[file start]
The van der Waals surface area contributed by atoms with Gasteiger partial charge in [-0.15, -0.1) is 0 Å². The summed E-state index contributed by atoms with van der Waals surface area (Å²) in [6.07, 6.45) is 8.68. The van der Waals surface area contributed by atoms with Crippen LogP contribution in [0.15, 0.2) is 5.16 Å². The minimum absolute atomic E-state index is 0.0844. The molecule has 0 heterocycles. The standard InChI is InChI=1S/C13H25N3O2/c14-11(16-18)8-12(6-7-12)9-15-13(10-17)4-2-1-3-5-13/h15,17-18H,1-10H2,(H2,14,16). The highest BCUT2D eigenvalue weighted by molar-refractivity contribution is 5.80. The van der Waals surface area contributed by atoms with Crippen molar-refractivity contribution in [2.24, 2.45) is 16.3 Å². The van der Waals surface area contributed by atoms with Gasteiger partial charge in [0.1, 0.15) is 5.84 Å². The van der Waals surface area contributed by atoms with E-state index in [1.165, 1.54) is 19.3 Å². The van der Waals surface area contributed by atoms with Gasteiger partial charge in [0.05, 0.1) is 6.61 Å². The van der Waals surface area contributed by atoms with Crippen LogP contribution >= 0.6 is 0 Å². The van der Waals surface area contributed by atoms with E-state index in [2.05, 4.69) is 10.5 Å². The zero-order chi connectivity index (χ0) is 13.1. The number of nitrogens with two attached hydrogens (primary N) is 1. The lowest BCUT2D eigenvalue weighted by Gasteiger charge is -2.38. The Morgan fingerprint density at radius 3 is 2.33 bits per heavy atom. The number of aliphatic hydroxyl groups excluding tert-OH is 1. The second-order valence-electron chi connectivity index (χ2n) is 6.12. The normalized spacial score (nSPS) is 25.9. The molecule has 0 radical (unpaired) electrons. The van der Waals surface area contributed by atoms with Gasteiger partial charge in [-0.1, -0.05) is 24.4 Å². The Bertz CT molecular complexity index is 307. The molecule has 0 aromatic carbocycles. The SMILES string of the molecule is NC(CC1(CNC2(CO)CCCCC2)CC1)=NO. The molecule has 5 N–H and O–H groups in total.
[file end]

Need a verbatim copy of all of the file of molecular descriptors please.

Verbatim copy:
The van der Waals surface area contributed by atoms with Gasteiger partial charge in [-0.15, -0.1) is 0 Å². The summed E-state index contributed by atoms with van der Waals surface area (Å²) in [6.07, 6.45) is 8.68. The van der Waals surface area contributed by atoms with Crippen LogP contribution in [0.15, 0.2) is 5.16 Å². The minimum absolute atomic E-state index is 0.0844. The molecule has 0 heterocycles. The standard InChI is InChI=1S/C13H25N3O2/c14-11(16-18)8-12(6-7-12)9-15-13(10-17)4-2-1-3-5-13/h15,17-18H,1-10H2,(H2,14,16). The highest BCUT2D eigenvalue weighted by molar-refractivity contribution is 5.80. The van der Waals surface area contributed by atoms with Crippen molar-refractivity contribution in [2.24, 2.45) is 16.3 Å². The van der Waals surface area contributed by atoms with Gasteiger partial charge in [0.1, 0.15) is 5.84 Å². The van der Waals surface area contributed by atoms with E-state index in [1.165, 1.54) is 19.3 Å². The van der Waals surface area contributed by atoms with Gasteiger partial charge in [0.05, 0.1) is 6.61 Å². The van der Waals surface area contributed by atoms with Crippen LogP contribution >= 0.6 is 0 Å². The van der Waals surface area contributed by atoms with E-state index in [2.05, 4.69) is 10.5 Å². The zero-order chi connectivity index (χ0) is 13.1. The number of nitrogens with two attached hydrogens (primary N) is 1. The lowest BCUT2D eigenvalue weighted by Gasteiger charge is -2.38. The Morgan fingerprint density at radius 3 is 2.33 bits per heavy atom. The number of aliphatic hydroxyl groups excluding tert-OH is 1. The second-order valence-electron chi connectivity index (χ2n) is 6.12. The normalized spacial score (nSPS) is 25.9. The molecule has 0 radical (unpaired) electrons. The van der Waals surface area contributed by atoms with Gasteiger partial charge in [-0.1, -0.05) is 24.4 Å². The Bertz CT molecular complexity index is 307. The molecule has 0 aromatic carbocycles. The SMILES string of the molecule is NC(CC1(CNC2(CO)CCCCC2)CC1)=NO. The molecule has 5 N–H and O–H groups in total.